Everything dies, even the universe, but NOT the words of Jesus.  Jesus has conquered death, and His word endures.  Heaven and earth will pass away, but my words will not pass away.”
          That you can rely on.   AMEN. 

Tuesday, November 13, 2018

Fr. Chuck's Column, November 11, 2018

A Happy and Blessed Veteran’s Day to all veterans and those now serving in our armed forces. We appreciate all you do to protect and to defend our selves and our way of life.
On this holiday weekend I would like to reflect on the seldom discussed topic of philately, or in common parlance, stamp collecting. I began, as many did, collecting stamps when I was in grade school. One of the first stamps I remember, probably because it was the first I actually purchased as a collector, was an Austrian stamp featuring St. Michael the Archangel. As many Austrian stamps of the time, it was beautifully engraved. Indeed, it won the prize for the most beautiful stamp of the year from some organization of philatelists (stamp collectors). I have always been drawn to stamps that are engraved. They are so pretty, and look much richer and more noble than a lot of US stamps. For a while, I collected stamps from Austria, Vatican City, Czechoslovakia and then the Czech Republic. Due to cost and time constraints, I now only collect Czech stamps.
I am proud of the fact that I got the Boy Scout merit badge for stamp collecting. I was never a very good Scout, as I was never good at following orders. However, I was one of the few in the St. Louis Council who earned the stamp collecting merit badge. It was kind of quirky and distinctive being one of only two Scouts to earn that badge that year in my council, and I kind of liked that.
Later, as a new priest serving at St. Nicholas Church in North Pole, Alaska, I joined the local stamp collectors club. Being newly ordained, I was still adjusting to the role of priest and all the expectations people put on you with that. Quite by accident, I discovered that at the Philately Club I was not there as “FATHER” Chuck, but as a collector of Vatican City and Austrian stamps. I was not pegged in the role of “priest.” I have always thought that was very healthy for me to have another way of relating to others than just as a PRIEST. It takes a while to get comfortable with those expectations and people’s hang-ups and sometimes screwy ideas about priests. Having an outlet to be me in a different way was helpful for me, and I owe that to stamps.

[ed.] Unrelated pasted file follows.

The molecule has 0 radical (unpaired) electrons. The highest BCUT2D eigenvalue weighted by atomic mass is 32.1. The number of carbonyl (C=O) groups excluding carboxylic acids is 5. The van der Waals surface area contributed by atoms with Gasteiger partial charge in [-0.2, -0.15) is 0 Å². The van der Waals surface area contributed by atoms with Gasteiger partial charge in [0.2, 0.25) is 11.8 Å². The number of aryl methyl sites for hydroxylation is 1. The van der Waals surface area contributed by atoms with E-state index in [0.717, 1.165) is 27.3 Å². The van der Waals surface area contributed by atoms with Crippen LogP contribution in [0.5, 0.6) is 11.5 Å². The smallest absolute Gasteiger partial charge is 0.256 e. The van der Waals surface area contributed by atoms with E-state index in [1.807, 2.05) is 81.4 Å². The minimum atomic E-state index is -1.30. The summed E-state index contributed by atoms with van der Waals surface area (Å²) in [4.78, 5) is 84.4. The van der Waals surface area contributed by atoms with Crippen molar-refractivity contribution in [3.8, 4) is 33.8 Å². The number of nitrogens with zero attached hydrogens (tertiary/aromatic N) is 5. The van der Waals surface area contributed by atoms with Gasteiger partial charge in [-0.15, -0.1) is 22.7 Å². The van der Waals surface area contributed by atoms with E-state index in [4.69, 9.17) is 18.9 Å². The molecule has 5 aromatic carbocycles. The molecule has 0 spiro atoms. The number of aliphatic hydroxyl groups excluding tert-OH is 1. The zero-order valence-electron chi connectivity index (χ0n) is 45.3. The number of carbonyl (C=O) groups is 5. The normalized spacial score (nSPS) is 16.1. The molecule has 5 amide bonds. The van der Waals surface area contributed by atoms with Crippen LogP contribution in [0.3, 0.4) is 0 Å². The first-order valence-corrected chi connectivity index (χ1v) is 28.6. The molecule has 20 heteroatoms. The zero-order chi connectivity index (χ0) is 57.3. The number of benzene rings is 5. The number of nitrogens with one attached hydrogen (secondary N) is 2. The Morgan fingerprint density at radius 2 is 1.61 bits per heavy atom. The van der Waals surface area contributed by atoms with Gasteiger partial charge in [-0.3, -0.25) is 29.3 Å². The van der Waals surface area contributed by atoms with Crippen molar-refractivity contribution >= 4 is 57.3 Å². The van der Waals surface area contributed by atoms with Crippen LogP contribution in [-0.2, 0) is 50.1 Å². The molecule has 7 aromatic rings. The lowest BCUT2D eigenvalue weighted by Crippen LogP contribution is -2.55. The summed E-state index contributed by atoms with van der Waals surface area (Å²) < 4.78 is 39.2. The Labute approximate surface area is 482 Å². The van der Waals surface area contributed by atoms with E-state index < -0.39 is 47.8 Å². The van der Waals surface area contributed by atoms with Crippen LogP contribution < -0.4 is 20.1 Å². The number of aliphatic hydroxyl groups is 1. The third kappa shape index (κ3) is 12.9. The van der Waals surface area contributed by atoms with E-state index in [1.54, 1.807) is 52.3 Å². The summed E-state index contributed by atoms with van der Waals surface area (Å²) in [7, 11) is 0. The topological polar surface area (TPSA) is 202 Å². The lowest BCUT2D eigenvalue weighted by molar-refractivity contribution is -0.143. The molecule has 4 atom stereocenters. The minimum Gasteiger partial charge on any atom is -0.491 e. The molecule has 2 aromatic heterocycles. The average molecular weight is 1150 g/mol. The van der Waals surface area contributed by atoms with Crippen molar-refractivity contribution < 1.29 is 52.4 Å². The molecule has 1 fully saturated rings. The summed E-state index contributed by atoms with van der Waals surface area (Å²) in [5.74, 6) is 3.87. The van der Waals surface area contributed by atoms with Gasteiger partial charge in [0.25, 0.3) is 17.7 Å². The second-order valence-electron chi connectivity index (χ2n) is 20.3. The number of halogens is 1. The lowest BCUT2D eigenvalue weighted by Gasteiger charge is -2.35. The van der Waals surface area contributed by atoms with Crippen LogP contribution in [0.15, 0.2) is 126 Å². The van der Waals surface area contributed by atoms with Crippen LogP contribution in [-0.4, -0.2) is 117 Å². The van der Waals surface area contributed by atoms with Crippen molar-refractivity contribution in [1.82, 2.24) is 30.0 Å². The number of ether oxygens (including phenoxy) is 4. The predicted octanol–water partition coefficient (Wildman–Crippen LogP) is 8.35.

Being a philatelist gives one a certain different outlook. I despise mail meter machines. While St. Austin School has one, I won’t allow one in the parish. You will know I am gone when you start receiving metered mail from St. Austin parish!
I like receiving mail, especially when it has actual, honest stamps on it. Stamps can be very pretty, can commemorate important events, can teach us history, geography, and many other lessons. While not so fashionable, it can be fun. And stamp collecting is one of the blessings I am grateful for in my life. God bless!

Fr. Chuck's Column, November 4, 2018

It is ALREADY November! Yipes! Time is flying by. Things have been very active at St. Austin Parish and School. A week ago we hosted a wonderful - indeed spectacular - Mission on Hope and Healing conducted by Fr. Steven Bell, CSP. The turnout was great, the preaching and message both timely and engaging, the refreshments and social time following was wonderful. A special thanks to the ladies of Christ Renews His Parish (CRHP), especially Josie Barrett and Ann Richburg, and all who helped for the wonderful job of organizing and promoting the Mission, putting together the refreshments and Q&A, and getting everything clean-up each night. It was a great event.
This past week our parish school had a wonderful Halloween Hoot on the blacktop. I would judge it to be the best one that I have seen yet. Thanks to the Knights of Columbus for again helping. And of course, we celebrated the Feasts of All Saints and then of All Souls, along with baptisms, weddings, confessions and Masses. It was all good.
This coming weekend, Nov. 10 and 11, we remember our veterans who struggled and sacrificed to protect our freedoms and our national culture of inclusion. While it is a holiday, it has great meaning that we should not overlook, but rather take time to reflect on and to honor.